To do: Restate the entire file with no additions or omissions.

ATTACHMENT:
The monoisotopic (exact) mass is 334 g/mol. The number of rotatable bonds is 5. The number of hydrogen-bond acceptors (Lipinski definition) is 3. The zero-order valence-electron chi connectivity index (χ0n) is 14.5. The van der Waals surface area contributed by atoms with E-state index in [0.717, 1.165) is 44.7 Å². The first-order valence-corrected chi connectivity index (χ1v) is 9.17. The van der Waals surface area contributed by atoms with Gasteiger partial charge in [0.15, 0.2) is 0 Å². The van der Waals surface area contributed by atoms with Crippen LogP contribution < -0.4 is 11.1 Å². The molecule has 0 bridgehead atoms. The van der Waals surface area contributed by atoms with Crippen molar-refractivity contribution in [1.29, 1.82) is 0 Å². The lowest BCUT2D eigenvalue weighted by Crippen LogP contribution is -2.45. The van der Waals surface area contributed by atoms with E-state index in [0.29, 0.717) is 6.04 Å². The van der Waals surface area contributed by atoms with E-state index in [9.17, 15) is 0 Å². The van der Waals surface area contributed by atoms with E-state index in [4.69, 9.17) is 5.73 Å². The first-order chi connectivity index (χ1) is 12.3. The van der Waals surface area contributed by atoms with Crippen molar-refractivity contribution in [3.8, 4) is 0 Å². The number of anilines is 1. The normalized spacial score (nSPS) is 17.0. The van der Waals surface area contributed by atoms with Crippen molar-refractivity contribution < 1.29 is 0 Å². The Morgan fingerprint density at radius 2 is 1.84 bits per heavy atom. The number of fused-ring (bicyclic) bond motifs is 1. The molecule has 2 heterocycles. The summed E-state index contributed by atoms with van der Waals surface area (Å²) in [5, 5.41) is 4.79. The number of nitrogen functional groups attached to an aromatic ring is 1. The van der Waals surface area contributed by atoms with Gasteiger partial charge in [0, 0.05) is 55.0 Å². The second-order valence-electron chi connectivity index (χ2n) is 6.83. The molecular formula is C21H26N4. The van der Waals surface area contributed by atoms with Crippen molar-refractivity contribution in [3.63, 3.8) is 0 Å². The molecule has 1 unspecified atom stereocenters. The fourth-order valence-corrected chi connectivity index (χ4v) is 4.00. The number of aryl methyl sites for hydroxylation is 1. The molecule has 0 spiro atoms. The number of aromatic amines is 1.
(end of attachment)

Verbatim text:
The monoisotopic (exact) mass is 334 g/mol. The number of rotatable bonds is 5. The number of hydrogen-bond acceptors (Lipinski definition) is 3. The zero-order valence-electron chi connectivity index (χ0n) is 14.5. The van der Waals surface area contributed by atoms with E-state index in [0.717, 1.165) is 44.7 Å². The first-order valence-corrected chi connectivity index (χ1v) is 9.17. The van der Waals surface area contributed by atoms with Gasteiger partial charge in [0.15, 0.2) is 0 Å². The van der Waals surface area contributed by atoms with Crippen LogP contribution < -0.4 is 11.1 Å². The molecule has 0 bridgehead atoms. The van der Waals surface area contributed by atoms with Crippen molar-refractivity contribution in [1.29, 1.82) is 0 Å². The lowest BCUT2D eigenvalue weighted by Crippen LogP contribution is -2.45. The van der Waals surface area contributed by atoms with E-state index in [0.29, 0.717) is 6.04 Å². The van der Waals surface area contributed by atoms with E-state index in [9.17, 15) is 0 Å². The van der Waals surface area contributed by atoms with E-state index in [4.69, 9.17) is 5.73 Å². The first-order chi connectivity index (χ1) is 12.3. The van der Waals surface area contributed by atoms with Crippen molar-refractivity contribution in [3.8, 4) is 0 Å². The number of anilines is 1. The normalized spacial score (nSPS) is 17.0. The van der Waals surface area contributed by atoms with Crippen molar-refractivity contribution < 1.29 is 0 Å². The Morgan fingerprint density at radius 2 is 1.84 bits per heavy atom. The number of fused-ring (bicyclic) bond motifs is 1. The molecule has 2 heterocycles. The summed E-state index contributed by atoms with van der Waals surface area (Å²) in [5, 5.41) is 4.79. The number of nitrogen functional groups attached to an aromatic ring is 1. The van der Waals surface area contributed by atoms with Gasteiger partial charge in [0, 0.05) is 55.0 Å². The second-order valence-electron chi connectivity index (χ2n) is 6.83. The molecular formula is C21H26N4. The van der Waals surface area contributed by atoms with Crippen molar-refractivity contribution in [3.63, 3.8) is 0 Å². The molecule has 1 unspecified atom stereocenters. The fourth-order valence-corrected chi connectivity index (χ4v) is 4.00. The number of aryl methyl sites for hydroxylation is 1. The molecule has 0 spiro atoms. The number of aromatic amines is 1.